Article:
- Concordet JP, Lewis KE, Moore JW, Goodrich LV, Johnson RL, Scott MP, Ingham PW: Spatial regulation of a zebrafish patched homologue reflects the roles of sonic hedgehog and protein kinase A in neural tube and somite patterning. Development. 1996, 122: 2835-2846.PubMedGoogle Scholar
- Roehl H, Nüsslein-Volhard C: Zebrafish pea3 and erm are general targets of FGF8 signaling. Current Biology. 2001, 11: 503-507.View ArticlePubMedGoogle Scholar
- Incardona JP, Gaffield W, Kapur RP, Roelink H: The teratogenic Veratrum alkaloid cyclopamine inhibits Sonic hedgehog signal transduction. Development. 1998, 125: 3553-3562.PubMedGoogle Scholar
- Chen JK, Taipale J, Cooper MK, Beachy PA: Inhibition of Hedgehog signaling by direct binding of cyclopamine to Smoothened. Genes and Development. 2002, 16: 2743-2748.View ArticlePubMed CentralPubMedGoogle Scholar
- Mohammadi M, McMahon G, Sun L, Tang C, Hirth P, Yeh BK, Hubbard SR, Schlessinger J: Structures of the tyrosine kinase domain of fibroblast growth factor receptor in complex with inhibitors. Science. 1997, 276: 955-960.View ArticlePubMedGoogle Scholar
- Dudley AT, Ros MA, Tabin CJ: A re-examination of proximodistal patterning during vertebrate limb development. Nature. 2002, 418: 539-544.View ArticlePubMedGoogle Scholar
- Roy S, Ingham PW: Hedgehogs tryst with the cell cycle. Journal of Cell Science. 2002, 115: 4393-4397.View ArticlePubMedGoogle Scholar
- Burke R, Basler K: Dpp receptors are autonomously required for cell proliferation in the entire developing Drosophila wing. Development. 1996, 122: 2261-2269.PubMedGoogle Scholar
- Martín-Castellanos C, Edgar BA: A characterization of the effects of Dpp signaling on cell growth and proliferation in the Drosophila wing. Development. 2002, 129: 1003-1013.PubMedGoogle Scholar
- Neumann CJ: Hedgehogs as negative regulators of the cell cycle. Cell Cycle. 2005, 4: 1139-1140.View ArticlePubMedGoogle Scholar
- Brink van den GR, Bleuming SA, Hardwick JC, Schepman BL, Offerhaus GJ, Keller JJ, Nielsen C, Gaffield W, van Deventer SJ, Roberts DJ, Peppelenbosch MP: Indian Hedgehog is an antagonist of Wnt signaling in colonic epithelial cell differentiation. Nature Genetics. 2004, 36: 277-282.View ArticlePubMedGoogle Scholar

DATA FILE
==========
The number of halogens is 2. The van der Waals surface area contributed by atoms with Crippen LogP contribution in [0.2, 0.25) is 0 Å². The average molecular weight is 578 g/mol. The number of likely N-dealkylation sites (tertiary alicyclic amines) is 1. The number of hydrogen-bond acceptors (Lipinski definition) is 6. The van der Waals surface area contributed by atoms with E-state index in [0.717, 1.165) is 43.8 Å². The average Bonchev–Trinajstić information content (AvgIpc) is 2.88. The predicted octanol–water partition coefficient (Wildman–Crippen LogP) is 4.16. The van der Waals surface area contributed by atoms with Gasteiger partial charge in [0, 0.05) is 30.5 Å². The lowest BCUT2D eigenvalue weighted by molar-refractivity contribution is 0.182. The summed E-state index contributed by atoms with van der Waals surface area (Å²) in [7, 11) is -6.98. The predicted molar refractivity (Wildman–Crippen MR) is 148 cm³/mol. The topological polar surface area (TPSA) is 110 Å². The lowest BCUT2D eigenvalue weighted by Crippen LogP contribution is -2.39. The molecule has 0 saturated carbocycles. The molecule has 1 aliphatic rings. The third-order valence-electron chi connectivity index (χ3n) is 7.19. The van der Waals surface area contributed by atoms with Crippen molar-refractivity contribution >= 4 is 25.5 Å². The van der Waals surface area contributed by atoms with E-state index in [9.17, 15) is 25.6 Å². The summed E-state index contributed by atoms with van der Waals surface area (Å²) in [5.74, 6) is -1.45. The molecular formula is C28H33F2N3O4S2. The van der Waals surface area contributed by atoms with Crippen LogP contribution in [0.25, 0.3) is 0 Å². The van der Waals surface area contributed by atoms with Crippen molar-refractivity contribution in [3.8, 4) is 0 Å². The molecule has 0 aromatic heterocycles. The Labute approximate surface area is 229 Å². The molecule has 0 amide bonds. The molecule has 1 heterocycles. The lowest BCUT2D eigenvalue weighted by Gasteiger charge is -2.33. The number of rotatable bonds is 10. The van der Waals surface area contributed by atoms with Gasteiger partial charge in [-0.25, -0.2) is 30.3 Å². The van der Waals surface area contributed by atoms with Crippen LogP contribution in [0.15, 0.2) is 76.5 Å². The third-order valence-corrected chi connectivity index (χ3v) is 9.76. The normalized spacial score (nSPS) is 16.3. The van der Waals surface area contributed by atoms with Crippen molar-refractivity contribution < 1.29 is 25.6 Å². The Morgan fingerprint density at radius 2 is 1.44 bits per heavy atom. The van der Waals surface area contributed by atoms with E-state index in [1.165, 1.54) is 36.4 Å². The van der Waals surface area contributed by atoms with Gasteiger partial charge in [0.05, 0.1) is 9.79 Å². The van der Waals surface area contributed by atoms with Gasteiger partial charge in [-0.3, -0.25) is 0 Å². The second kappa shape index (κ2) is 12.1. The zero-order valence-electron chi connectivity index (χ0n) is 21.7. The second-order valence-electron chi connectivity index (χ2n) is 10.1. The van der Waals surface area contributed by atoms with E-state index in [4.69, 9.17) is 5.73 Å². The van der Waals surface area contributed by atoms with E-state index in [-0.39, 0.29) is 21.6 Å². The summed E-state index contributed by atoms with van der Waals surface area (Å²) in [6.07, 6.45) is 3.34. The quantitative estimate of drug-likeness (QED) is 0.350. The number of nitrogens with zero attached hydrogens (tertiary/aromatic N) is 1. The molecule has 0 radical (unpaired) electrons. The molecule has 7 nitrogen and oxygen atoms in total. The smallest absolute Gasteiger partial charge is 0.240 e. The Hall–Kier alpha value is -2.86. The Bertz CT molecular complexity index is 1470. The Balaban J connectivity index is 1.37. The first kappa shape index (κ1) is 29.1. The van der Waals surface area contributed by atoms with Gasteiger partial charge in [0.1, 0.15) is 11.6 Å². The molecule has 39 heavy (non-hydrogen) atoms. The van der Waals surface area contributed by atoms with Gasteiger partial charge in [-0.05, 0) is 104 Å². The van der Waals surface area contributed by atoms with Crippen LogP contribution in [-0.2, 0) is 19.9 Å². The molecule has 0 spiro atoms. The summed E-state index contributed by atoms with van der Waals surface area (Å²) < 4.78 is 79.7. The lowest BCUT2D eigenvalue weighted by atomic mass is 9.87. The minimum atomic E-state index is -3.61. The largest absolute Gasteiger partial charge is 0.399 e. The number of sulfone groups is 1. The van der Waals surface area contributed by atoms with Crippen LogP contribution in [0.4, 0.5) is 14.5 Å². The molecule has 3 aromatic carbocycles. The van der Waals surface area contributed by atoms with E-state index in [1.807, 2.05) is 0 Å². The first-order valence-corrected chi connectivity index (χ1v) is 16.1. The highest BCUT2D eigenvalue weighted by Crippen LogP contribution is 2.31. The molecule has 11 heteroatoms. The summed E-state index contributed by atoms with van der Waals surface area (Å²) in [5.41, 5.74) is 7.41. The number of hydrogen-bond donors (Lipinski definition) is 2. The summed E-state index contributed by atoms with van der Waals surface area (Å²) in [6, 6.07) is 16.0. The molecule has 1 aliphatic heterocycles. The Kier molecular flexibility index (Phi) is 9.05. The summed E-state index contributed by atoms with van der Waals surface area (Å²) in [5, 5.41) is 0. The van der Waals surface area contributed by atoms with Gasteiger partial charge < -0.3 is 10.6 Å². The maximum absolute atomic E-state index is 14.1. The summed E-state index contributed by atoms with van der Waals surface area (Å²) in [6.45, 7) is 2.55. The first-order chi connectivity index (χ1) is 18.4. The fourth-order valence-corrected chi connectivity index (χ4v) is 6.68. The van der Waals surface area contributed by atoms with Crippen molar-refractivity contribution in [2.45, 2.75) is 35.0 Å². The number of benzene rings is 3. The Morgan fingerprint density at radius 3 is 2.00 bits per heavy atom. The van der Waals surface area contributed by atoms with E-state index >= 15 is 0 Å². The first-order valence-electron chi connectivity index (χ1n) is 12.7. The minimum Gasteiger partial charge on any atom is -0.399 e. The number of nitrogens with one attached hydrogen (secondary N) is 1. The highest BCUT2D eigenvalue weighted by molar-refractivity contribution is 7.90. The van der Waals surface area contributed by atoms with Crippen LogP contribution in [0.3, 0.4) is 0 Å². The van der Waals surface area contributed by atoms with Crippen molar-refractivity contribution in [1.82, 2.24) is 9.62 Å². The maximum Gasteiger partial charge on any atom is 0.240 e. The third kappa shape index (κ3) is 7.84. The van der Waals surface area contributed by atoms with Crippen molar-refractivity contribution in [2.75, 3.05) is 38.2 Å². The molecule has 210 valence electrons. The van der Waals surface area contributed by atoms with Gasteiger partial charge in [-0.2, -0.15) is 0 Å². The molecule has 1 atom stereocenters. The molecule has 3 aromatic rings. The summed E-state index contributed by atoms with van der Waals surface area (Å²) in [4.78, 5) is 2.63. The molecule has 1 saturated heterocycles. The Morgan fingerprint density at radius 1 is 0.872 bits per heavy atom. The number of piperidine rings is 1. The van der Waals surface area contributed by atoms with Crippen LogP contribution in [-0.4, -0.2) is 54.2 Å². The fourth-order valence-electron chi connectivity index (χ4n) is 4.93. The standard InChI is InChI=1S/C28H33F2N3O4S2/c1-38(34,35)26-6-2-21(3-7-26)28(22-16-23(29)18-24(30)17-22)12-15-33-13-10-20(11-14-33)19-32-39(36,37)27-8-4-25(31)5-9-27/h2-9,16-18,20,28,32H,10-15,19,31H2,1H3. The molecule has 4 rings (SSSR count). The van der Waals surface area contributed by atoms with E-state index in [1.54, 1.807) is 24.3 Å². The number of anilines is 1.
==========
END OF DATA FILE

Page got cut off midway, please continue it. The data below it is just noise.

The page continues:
- Firth LC, Baker NE: Extracellular signals responsible for spatially regulated proliferation in the differentiating Drosophila eye. Developmental Cell. 2005, 8: 541-551.View ArticlePubMedGoogle Scholar
- Baonza A, Freeman M: Control of cell proliferation in the Drosophila eye by Notch signaling. Developmental Cell. 2005, 8: 529-539.View ArticlePubMedGoogle Scholar
- Westerfield M: The Zebrafish Book. A Guide for the Laboratory Use of Zebrafish (Danio rerio). 1995, Eugene: Univ. of Oregon PressGoogle Scholar
- Jowett T: Double in situ hybridization techniques in zebrafish. Methods. 2001, 23: 345-358.View ArticlePubMedGoogle Scholar
- Norton WH, Ledin J, Grandel H, Neumann CJ: HSPG synthesis by zebrafish Ext2 and Extl3 is required for Fgf10 signalling during limb development. Development. 2005, 132: 4963-4973.View ArticlePubMedGoogle Scholar
- Shkumatava A, Neumann CJ: Shh directs cell-cycle exit by activating p57Kip2 in the zebrafish retina. EMBO Reports. 2005, 6: 563-569.View ArticlePubMed CentralPubMedGoogle Scholar
This article is published under license to BioMed Central Ltd. This is an Open Access article distributed under the terms of the Creative Commons Attribution License (http://creativecommons.org/licenses/by/2.0), which permits unrestricted use, distribution, and reproduction in any medium, provided the original work is properly cited.